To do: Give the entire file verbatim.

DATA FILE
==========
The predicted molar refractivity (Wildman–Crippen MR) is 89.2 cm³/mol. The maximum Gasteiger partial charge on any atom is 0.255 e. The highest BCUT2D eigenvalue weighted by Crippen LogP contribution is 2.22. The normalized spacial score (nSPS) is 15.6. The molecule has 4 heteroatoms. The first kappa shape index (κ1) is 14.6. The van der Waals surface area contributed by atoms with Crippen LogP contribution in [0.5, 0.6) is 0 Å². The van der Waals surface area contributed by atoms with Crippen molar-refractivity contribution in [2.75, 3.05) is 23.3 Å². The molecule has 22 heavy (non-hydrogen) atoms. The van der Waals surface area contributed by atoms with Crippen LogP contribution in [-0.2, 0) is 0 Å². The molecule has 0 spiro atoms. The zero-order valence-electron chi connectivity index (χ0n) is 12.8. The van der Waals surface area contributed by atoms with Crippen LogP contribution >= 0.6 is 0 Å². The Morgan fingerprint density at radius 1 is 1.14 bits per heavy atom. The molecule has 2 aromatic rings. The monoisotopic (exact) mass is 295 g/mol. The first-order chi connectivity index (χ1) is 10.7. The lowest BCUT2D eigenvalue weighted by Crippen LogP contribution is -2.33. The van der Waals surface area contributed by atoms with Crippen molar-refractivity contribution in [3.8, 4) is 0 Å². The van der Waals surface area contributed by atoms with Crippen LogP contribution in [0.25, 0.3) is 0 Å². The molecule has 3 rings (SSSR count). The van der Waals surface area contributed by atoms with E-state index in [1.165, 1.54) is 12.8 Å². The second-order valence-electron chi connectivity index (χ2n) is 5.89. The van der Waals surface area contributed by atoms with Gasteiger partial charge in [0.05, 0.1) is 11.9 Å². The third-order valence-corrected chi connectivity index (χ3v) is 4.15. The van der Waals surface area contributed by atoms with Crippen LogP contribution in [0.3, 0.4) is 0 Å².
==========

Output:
The predicted molar refractivity (Wildman–Crippen MR) is 89.2 cm³/mol. The maximum Gasteiger partial charge on any atom is 0.255 e. The highest BCUT2D eigenvalue weighted by Crippen LogP contribution is 2.22. The normalized spacial score (nSPS) is 15.6. The molecule has 4 heteroatoms. The first kappa shape index (κ1) is 14.6. The van der Waals surface area contributed by atoms with Crippen LogP contribution in [0.5, 0.6) is 0 Å². The van der Waals surface area contributed by atoms with Crippen molar-refractivity contribution in [2.75, 3.05) is 23.3 Å². The molecule has 22 heavy (non-hydrogen) atoms. The van der Waals surface area contributed by atoms with Crippen LogP contribution in [-0.2, 0) is 0 Å². The molecule has 0 spiro atoms. The zero-order valence-electron chi connectivity index (χ0n) is 12.8. The van der Waals surface area contributed by atoms with Crippen LogP contribution >= 0.6 is 0 Å². The Morgan fingerprint density at radius 1 is 1.14 bits per heavy atom. The molecule has 2 aromatic rings. The monoisotopic (exact) mass is 295 g/mol. The first-order chi connectivity index (χ1) is 10.7. The lowest BCUT2D eigenvalue weighted by Crippen LogP contribution is -2.33. The van der Waals surface area contributed by atoms with Crippen molar-refractivity contribution in [3.8, 4) is 0 Å². The van der Waals surface area contributed by atoms with Crippen LogP contribution in [0.25, 0.3) is 0 Å². The molecule has 3 rings (SSSR count). The van der Waals surface area contributed by atoms with E-state index in [1.165, 1.54) is 12.8 Å². The second-order valence-electron chi connectivity index (χ2n) is 5.89. The van der Waals surface area contributed by atoms with Gasteiger partial charge in [0.05, 0.1) is 11.9 Å². The third-order valence-corrected chi connectivity index (χ3v) is 4.15. The van der Waals surface area contributed by atoms with Crippen LogP contribution in [0.3, 0.4) is 0 Å².